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The Supreme Court legalized same-sex marriage in the US after years of legal battles

On June 26, 2015, the US Supreme Court in Obergefell v. Hodges struck down states’ same-sex marriage bans as unconstitutional, effectively bringing marriage equality to all 50 states. Although the cases dealt with laws in Kentucky, Michigan, Ohio, and Tennessee specifically, the court’s decision encompassed the constitutionality of same-sex marriage bans across the nation.

Over time, same-sex marriage rights have spread from Massachusetts in 2004 to two states in 2008 to eight states and Washington, DC, in 2012 to 37 states and DC just prior to the Supreme Court ruling — through court decisions, ballot initiatives, and state legislatures. In the remaining states where same-sex marriages are still prohibited, there are pending or ongoing court challenges. The Supreme Court’s ruling completes the long march, bringing marriage equality to all 50 states.

Christophe Haubursin/Vox

The same-sex marriage battle had been decades in the making. In 2003, the Massachusetts Supreme Court legalized same-sex marriage in the state, making Massachusetts the first state in the country to allow gay and lesbian couples to marry, in 2004.

At the same time, states through the 1990s and 2000s enacted bans on same-sex marriages through constitutional amendments and other legislation after the Hawaii Supreme Court suggested in 1993 that prohibiting same-sex couples from marrying might violate the state’s constitution. It’s these bans that became the focal point of the debate in courts, as pro-LGBTQ organizations like the American Civil Liberties Union, Lambda Legal, and the National Center for Lesbian Rights challenged them as unconstitutional.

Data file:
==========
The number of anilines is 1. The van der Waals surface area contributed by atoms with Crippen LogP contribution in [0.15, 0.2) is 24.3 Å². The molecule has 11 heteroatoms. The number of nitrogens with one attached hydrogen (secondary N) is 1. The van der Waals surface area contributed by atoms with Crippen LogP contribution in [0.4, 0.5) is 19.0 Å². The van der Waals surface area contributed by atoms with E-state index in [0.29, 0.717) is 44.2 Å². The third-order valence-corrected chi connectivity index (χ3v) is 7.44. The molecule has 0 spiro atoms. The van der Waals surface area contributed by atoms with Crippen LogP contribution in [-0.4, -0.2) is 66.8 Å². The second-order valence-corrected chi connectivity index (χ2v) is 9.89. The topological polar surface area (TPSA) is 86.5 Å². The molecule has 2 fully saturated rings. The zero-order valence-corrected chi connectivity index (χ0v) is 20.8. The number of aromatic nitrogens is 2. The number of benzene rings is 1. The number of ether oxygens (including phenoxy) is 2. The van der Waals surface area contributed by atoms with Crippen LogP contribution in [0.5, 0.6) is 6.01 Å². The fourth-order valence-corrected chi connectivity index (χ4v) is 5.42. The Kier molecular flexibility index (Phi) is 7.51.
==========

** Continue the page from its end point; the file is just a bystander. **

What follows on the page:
Many of the lower-court decisions were prompted by the Supreme Court’s 2013 ruling in United States v. Windsor, which cited the 14th Amendment to strike down the federal government’s ban on same-sex marriages. Lower courts by and large interpreted the 2013 decision to confirm that the 14th Amendment’s Equal Protection and Due Process clauses apply to gay, lesbian, and bisexual people, meaning that states — just like the federal government — were required to grant equal rights under marriage laws to same-sex couples. But not all lower courts agreed on the issue, so in early 2015 the Supreme Court agreed to take up the cases.

This history is important not just because it led to the Supreme Court decision’s establishing marriage equality in the US, but because it also shaped the arguments and growing public support for same-sex marriage rights. As the Supreme Court considered a decision that would affect millions of gay, lesbian, and bisexual Americans, this history and public opinion played a crucial role — and helped usher in a widespread understanding that same-sex marriage rights are about bringing equality to the law.

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